Review of Louise Lawler’s No Drones at Sprüth Magers, her first solo show in the UK for four years
Lawler’s photographs capture artworks in compromising positions; from a Koons Rabbit next to the refrigerator (Foreground, 1994) to Jasper Johns’ White Flag in the bedroom (Monogram, 1984). This short but sweet exhibition – her first solo show in the UK for four years – is no different, displaying Lawler’s continuing preoccupation with the significance of context for interpretation. The two works on display, Civilian (2010) and No Drones (2010/2011) depict two oil paintings by Gerhardt Richter; one before it is hung, coiled wires dangling, and the other viewed askance, exposing the corsetry of hooks and wires normally hidden from the gallery spectator.
The oblique photograph of Richter’s Mustang-Staffel (1964) warps his rectangular depiction of a group of bomber planes into an uncomfortable trapezoid. This slant evokes similarly skewed images such as Holbein’s anamorphic skull in The Ambassadors (1533), visible only when viewed from the extreme edge of the canvas, rather than the conventional, full-frontal view. We have another memento mori in the photograph of Richter’s Schädel (1983), the titular skull seeming to float ominously free of its moorings. But what does this unusual perspective reveal? Unlike her voyeuristic exposés of famous works of pop art in the context of the collector’s home, we are asked to consider the nature of the gallery space itself, one so often taken for granted. The bespoke nature of the exhibition (each vinyl image stretched precisely to the dimensions of the gallery walls, and some pocket-sized fujiplex reproductions) also comments on this haute, boutique art, in playful conflict with the monolithic Richter retrospective currently at the Tate Modern.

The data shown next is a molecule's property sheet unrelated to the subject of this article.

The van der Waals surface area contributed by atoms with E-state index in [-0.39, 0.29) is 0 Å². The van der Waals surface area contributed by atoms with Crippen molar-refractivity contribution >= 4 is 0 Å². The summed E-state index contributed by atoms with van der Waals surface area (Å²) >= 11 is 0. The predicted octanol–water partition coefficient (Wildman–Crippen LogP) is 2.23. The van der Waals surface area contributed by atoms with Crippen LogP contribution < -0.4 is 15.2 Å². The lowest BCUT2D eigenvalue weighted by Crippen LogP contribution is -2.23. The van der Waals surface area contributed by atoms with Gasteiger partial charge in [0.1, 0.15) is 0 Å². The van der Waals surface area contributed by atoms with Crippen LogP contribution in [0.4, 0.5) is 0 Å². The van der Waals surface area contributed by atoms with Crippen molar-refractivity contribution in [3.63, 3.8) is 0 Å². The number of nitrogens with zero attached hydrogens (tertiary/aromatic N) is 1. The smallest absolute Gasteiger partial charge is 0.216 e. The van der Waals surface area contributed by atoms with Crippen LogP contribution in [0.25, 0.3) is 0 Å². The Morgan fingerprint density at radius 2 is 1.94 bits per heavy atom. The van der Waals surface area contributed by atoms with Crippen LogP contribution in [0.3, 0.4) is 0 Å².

The politics of space around paintings – normally so self-effacing as to be invisible – here becomes the star of the show. Lawler remains captivated by what lies beyond the edges of an artwork, and in these photographs focuses on the pragmatics of art; the implicit, interpretative act of framing. From this exhibition one thing remains clear: positioning is still nine-tenths of the Lawler. Words: Isabel Seligman © 2011 ArtLyst